Magical Realism as a Lifestyle

By: Linda Villamarín

Illustration by: Madeline Forrey

“Once she had seen them fluttering about her head before she went into the movies. But when Mauricio Babilonia began to pursue her like a ghost that only she could identify in the crowd, she understood that the butterflies had something to do with him”

I paused my reading to think. Poor Meme. She’d been denying the yellow aura of butterflies, which, like him, announced the arrival of the magic. I judged her in silence, denying with my head, even while holding the book. Magic has interesting ways of arriving. I couldn’t understand how she didn't notice. And although it became easy for me to identify the fantasy in the book, I was unable to recognize that, around me, golden flaps were lifting me up.

I continued reading...

“The yellow butterflies would invade the house at dusk. Every night on her way back from her bath Meme would find a desperate Fernanda killing butterflies with an insecticide bomb. ‘This is terrible,’ she would say, ‘All my life they told me that butterflies at night bring bad luck.’”

I stopped reading and looked up. I didn’t see anything in particular, like after tasting food, when one looks up to the sky, trying to taste better, in a small and intimate visual conversation with heaven, confirming sensations.

Then I closed the book and the feeling of the flaps that gave me air and followed me remained. I kept thinking, trying to be rational, and thought, “This doesn't make any sense.” And the butterflies--my butterflies--disappeared along with the magic that, for two seconds, had so warmly lifted me up. I don't know how many people saw the butterflies around me, how many I suffocated with my magic while I convinced myself that I must be logical.

I started reading that book with writer’s eyes, identifying the rules of writing perfectly applied. However, every few pages, I would need to stop analyzing and trying to understand, as if I was reading a formula. I wasn't reading a scientific essay; I was reading magical realism. And without realizing it, every time I finished a chapter, some of that magic stayed with me.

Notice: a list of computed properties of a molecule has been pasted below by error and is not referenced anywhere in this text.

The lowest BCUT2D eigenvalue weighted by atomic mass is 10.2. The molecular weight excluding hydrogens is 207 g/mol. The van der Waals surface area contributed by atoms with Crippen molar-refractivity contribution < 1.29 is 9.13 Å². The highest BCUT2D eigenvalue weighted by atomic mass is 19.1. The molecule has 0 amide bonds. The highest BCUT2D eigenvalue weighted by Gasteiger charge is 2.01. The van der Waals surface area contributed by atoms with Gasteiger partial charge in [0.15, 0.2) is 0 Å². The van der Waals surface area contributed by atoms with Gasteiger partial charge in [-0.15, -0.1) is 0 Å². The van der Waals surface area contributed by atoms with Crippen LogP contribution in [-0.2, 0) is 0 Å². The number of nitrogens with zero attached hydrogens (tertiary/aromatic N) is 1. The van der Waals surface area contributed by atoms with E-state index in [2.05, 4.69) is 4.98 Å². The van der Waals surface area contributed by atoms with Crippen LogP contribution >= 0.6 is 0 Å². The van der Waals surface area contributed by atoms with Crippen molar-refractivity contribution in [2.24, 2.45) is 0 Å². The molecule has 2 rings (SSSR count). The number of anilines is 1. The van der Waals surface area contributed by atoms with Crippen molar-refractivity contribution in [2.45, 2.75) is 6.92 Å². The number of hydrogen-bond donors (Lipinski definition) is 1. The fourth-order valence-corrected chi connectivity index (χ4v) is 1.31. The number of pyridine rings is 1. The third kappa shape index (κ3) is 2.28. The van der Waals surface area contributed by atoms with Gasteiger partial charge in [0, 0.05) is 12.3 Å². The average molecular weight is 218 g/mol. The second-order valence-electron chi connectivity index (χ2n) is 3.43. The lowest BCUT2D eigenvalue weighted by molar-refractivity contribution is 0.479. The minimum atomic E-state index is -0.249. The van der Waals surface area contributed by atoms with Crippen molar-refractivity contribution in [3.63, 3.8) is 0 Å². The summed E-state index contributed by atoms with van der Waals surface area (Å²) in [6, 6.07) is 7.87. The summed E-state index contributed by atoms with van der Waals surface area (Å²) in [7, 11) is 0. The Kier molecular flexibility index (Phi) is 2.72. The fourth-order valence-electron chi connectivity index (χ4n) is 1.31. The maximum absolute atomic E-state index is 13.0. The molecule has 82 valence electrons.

“It was the butterflies. Meme saw them as if they had suddenly been born out of the light and her heart gave a turn.”

Suddenly, I learned to feel them too. I let them fly freely and tried to let them flow through my writings. That magic, which at first didn't make sense because I didn’t understand it logically, gradually became part of my reality. It affected the way I wrote, how I felt, and how I perceived the world.

I carried One Hundred Years of Solitude in my purse for weeks, like it was my Bible. It was the fantastic medicine that made me feel magical realism as my lifestyle, because I applied it to everything I did. It made me keep my feet on the ground without taking my eyes off the stars and lifted me up whenever I wanted.

When I finished reading this wonderful book, I was left with the feeling that the yellow butterflies that surrounded me, which represented the magic I believed in, were going to need a channel to get out of me, otherwise they would die. I needed to keep reading, keep creating, writing, feeling. That was my way of letting them fly and illuminating myself.

That little impulse of fantasy turned into sparkle fuel for me, to create, to dream, without being logical and to write wonderful texts. The things that came out when I allowed myself not to be woken up from that magical reality, so sweet and ephemeral, are the works that I have liked and enjoyed the most.

Magic doesn't come one day when you're sitting on the couch, your mind suddenly lighting up. The magic is already there, but you need to find a way to let it fly. It is necessary to believe a little in fantasy, to let ourselves be infected by impossible ideas, but above all, to let them come out of us, not to get rid of them, but to give them wings, so they can fly to the world and to touch others.

Imagine how many masterpieces we would have missed if those geniuses we believe in had not let their butterflies out. What is the way we are allowing ours to fly? Writing, dancing, singing, traveling, playing an instrument?

We must finally accept fantasy, dreams, and magic as part of our reality, because magic is not eternal. It does not reach us every day, it is not a shadow, it does not live forever if we do not believe in it. As Gabriel Garcia Marquez would say:

“Wherever they might be they always remember that the past was a lie, that memory has no return, that every spring gone by could never be recovered, and that the wildest and most tenacious love was an ephemeral truth in the end.”

WWBL Author